Our laboratory has been a leader on current knowledge about the impact of diet, exercise, and environment on brain repair and plasticity. Our main goal is to identify molecular pathways and genes governing plasticity and regeneration that can be targeted to promote cures for traumatic brain injury (TBI) and other neurological and metabolic disorders.
Current positions are to explore (but not limited to):
- The impact of trauma on spatiotemporal genomics of single cells, and their behavioral implications (cognition, motor behavior) as shown in Nature communications https://pubmed.ncbi.nlm.nih.gov/30254269/.Use of pharmacological interventions to restore neural circuit function.
- Use of exercise pharmacology for the repair of damaged neural circuits important for learning and memory. We are using resting state functional MRI to monitor reorganization of brain regions. https://pubmed.ncbi.nlm.nih.gov/28315455/
- Interaction between brain and periphery (system physiology) on the control of TBI pathogenesis and higher order function (learning and memory, and emotions), and the modulatory action of diet. https://pubmed.ncbi.nlm.nih.gov/31102601/
Our studies integrate novel concepts of brain plasticity, system physiology, cell metabolism, molecular biology, genomic, imaging, and behavior. Our broad goal is to provide solutions to complex neurological disorders such as TBI. The nutritional aspect of our studies is significant on the context of the health risk posed by contemporary lifestyles on the current epidemic of metabolic and brain disorders. Our goal is to use food as a medicine to reduce the burden of neurological disorders.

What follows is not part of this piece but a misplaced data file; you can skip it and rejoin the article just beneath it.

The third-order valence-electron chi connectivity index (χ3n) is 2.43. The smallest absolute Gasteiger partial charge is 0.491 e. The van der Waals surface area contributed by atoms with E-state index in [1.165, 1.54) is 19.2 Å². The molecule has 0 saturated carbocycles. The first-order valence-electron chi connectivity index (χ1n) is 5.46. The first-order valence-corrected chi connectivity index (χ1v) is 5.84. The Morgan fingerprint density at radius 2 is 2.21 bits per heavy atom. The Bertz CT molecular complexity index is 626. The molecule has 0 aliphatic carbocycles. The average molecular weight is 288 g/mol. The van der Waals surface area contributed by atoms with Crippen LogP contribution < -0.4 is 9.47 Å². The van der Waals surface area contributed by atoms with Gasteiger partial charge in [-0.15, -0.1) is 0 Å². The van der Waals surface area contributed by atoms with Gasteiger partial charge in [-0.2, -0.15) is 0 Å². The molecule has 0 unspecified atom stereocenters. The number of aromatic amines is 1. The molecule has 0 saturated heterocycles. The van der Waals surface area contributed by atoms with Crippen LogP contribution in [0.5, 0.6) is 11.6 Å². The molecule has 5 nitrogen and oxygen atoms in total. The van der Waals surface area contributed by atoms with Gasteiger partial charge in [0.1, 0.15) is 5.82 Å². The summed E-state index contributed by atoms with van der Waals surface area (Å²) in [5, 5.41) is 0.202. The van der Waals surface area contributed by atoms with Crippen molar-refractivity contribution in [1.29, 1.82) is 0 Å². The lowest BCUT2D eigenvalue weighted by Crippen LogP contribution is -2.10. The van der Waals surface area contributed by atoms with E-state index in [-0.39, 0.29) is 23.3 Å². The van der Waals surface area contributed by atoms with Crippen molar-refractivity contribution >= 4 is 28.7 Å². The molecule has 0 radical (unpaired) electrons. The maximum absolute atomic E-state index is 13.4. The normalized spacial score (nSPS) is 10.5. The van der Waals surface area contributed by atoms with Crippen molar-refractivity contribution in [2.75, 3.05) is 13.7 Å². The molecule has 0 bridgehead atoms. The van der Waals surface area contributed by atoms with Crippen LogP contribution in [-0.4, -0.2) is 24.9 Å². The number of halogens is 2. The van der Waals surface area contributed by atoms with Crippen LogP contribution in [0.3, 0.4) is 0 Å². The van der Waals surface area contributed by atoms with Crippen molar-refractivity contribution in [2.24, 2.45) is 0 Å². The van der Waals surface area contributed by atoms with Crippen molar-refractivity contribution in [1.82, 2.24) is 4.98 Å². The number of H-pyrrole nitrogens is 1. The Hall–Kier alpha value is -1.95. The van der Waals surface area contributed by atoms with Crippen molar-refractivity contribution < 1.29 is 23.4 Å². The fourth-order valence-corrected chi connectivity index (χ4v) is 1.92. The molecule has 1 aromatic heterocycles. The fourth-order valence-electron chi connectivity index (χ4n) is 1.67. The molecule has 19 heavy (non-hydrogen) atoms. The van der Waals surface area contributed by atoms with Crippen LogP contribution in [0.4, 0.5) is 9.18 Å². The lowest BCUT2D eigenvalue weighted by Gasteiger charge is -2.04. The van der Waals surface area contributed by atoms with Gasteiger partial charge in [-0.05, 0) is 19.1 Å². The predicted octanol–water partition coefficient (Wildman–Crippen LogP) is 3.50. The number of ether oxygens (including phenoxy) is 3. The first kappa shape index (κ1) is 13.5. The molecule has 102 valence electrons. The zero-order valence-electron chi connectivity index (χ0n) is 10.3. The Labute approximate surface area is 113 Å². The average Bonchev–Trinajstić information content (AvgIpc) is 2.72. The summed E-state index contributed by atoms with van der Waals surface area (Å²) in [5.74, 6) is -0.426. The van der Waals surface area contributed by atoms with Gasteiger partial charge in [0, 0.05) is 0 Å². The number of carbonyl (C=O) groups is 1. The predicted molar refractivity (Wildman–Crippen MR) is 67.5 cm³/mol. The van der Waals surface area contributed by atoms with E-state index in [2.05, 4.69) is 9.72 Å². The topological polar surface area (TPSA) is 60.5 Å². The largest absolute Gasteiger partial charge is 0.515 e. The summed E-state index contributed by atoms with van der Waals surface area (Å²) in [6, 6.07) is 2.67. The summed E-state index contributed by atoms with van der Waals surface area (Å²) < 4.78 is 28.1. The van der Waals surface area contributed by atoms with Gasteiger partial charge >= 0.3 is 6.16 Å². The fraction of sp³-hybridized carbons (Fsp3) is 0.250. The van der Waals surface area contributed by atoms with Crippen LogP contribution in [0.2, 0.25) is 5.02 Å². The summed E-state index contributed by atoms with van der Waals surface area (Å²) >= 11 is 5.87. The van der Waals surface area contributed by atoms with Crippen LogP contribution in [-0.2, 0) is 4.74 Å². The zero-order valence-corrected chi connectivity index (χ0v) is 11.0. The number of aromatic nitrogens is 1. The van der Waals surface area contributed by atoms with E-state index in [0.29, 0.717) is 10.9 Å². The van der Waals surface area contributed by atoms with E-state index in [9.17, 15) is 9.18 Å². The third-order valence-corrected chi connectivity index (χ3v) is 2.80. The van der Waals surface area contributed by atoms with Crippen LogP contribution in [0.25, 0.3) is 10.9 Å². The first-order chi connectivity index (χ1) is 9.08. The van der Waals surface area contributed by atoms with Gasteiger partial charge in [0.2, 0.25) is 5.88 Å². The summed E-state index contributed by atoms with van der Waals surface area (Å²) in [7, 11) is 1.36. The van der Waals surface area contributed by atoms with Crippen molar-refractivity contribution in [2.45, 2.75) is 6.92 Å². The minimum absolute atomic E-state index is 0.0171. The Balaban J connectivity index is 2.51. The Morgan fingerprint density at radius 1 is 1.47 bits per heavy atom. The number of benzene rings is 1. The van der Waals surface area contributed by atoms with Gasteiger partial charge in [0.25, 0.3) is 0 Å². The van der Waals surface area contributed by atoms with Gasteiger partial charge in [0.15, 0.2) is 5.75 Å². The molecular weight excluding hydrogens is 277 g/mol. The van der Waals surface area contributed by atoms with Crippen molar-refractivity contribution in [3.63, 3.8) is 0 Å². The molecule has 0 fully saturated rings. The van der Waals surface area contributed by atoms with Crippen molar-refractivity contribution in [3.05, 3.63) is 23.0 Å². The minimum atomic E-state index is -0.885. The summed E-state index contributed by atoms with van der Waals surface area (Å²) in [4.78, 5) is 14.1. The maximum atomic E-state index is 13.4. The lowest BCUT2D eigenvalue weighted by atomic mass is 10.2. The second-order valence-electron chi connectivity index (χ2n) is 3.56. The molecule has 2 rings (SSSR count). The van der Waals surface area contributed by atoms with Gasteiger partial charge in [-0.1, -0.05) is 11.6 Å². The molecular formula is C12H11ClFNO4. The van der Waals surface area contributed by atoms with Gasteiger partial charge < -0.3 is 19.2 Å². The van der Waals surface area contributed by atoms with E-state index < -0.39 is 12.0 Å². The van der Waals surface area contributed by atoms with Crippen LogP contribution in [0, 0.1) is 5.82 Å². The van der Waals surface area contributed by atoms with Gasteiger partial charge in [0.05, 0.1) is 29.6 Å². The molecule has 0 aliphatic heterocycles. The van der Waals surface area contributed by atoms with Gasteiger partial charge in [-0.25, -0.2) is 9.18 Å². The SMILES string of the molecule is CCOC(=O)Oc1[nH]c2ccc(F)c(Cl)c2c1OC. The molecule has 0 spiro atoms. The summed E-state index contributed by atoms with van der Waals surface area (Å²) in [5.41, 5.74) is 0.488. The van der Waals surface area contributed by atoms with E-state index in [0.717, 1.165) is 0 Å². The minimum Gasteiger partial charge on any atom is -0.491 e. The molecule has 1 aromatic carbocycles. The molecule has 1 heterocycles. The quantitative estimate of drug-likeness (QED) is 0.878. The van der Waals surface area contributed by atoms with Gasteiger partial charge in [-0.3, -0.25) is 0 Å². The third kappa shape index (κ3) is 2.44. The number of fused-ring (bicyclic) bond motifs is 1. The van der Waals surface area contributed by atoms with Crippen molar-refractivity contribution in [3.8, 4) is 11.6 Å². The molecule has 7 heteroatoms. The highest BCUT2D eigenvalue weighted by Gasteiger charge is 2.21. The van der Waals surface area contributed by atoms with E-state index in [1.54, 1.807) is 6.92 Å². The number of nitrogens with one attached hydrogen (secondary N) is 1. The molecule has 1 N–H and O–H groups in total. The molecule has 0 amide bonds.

We offer an excellent opportunity to train in translational modern neuroscience with an emphasis on cell and molecular biology, imaging, genomics, and system biology approaches. We welcome junior scientists with diverse backgrounds and highly motivated for career advancement. Our laboratory offers a unique opportunity for junior scientists who enjoy thinking out of the box and are anxious for novel scientific discoveries around the principle “nature Vs nurture”. https://pubmed.ncbi.nlm.nih.gov/18568016/
Our laboratory works at the interface between basic and clinical neuroscience, as part of the UCLA Brain Injury Research Center, Brain Research Institute, UCLA Medical School, and School of Life Science. The research environment offers unlimited opportunities for training, learning novel concepts and state-of-the-art techniques. UCLA is a world leader in neuroscience and offers a stimulating intellectual and diverse environment, and is immerse in the highly cultural, artistic, and lively community of Los Angeles.
The position requires a candidate with a Ph.D. and experience in rodent research, molecular biology (transcriptomic and protein analyses), neuropharmacology, and behavior. Desirable experience in metabolomics, lipidomics, genomics, computational and bioinformatic analysis (R platform), in vitro, in vivo imaging. Salary is commensurate upon qualifications and higher than NIH stipends. Please send CV, description of research interest, and three contacts to
Fernando Gomez-Pinilla, Ph.D., Professor, Dept. Integrative Biology & Physiology (College of Letter and Science) and Dept. Neurosurgery (UCLA Medical School); firstname.lastname@example.org